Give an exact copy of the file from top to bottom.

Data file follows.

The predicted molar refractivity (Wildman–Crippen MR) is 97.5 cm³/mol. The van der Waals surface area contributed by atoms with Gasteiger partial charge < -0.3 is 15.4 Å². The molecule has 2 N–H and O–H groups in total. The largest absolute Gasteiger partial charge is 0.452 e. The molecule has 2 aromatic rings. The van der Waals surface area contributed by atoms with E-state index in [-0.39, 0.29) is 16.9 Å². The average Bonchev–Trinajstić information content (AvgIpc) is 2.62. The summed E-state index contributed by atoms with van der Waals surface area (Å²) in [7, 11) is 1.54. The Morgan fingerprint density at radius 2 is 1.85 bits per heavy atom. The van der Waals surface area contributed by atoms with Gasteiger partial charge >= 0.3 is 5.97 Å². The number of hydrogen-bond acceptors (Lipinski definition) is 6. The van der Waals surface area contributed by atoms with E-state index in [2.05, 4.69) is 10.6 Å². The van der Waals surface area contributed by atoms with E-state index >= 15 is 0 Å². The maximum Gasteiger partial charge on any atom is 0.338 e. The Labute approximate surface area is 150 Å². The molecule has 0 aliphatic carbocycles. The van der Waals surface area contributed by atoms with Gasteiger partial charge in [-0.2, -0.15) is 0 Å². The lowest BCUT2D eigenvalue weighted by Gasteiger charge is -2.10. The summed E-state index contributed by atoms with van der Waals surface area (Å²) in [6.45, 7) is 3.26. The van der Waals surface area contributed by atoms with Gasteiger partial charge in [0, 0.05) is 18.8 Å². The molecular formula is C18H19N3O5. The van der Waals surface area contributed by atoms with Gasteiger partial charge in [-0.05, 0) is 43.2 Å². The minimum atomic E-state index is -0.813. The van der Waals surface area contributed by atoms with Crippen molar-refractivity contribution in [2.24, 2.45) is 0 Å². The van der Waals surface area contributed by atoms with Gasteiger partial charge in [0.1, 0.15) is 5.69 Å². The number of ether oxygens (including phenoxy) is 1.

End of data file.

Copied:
The predicted molar refractivity (Wildman–Crippen MR) is 97.5 cm³/mol. The van der Waals surface area contributed by atoms with Gasteiger partial charge < -0.3 is 15.4 Å². The molecule has 2 N–H and O–H groups in total. The largest absolute Gasteiger partial charge is 0.452 e. The molecule has 2 aromatic rings. The van der Waals surface area contributed by atoms with E-state index in [-0.39, 0.29) is 16.9 Å². The average Bonchev–Trinajstić information content (AvgIpc) is 2.62. The summed E-state index contributed by atoms with van der Waals surface area (Å²) in [7, 11) is 1.54. The Morgan fingerprint density at radius 2 is 1.85 bits per heavy atom. The van der Waals surface area contributed by atoms with Gasteiger partial charge >= 0.3 is 5.97 Å². The number of hydrogen-bond acceptors (Lipinski definition) is 6. The van der Waals surface area contributed by atoms with E-state index in [2.05, 4.69) is 10.6 Å². The van der Waals surface area contributed by atoms with E-state index >= 15 is 0 Å². The maximum Gasteiger partial charge on any atom is 0.338 e. The Labute approximate surface area is 150 Å². The molecule has 0 aliphatic carbocycles. The van der Waals surface area contributed by atoms with Gasteiger partial charge in [-0.2, -0.15) is 0 Å². The lowest BCUT2D eigenvalue weighted by Gasteiger charge is -2.10. The summed E-state index contributed by atoms with van der Waals surface area (Å²) in [6.45, 7) is 3.26. The van der Waals surface area contributed by atoms with Gasteiger partial charge in [0, 0.05) is 18.8 Å². The molecular formula is C18H19N3O5. The van der Waals surface area contributed by atoms with Gasteiger partial charge in [-0.05, 0) is 43.2 Å². The minimum atomic E-state index is -0.813. The van der Waals surface area contributed by atoms with Crippen molar-refractivity contribution in [2.24, 2.45) is 0 Å². The van der Waals surface area contributed by atoms with Gasteiger partial charge in [0.1, 0.15) is 5.69 Å². The number of ether oxygens (including phenoxy) is 1.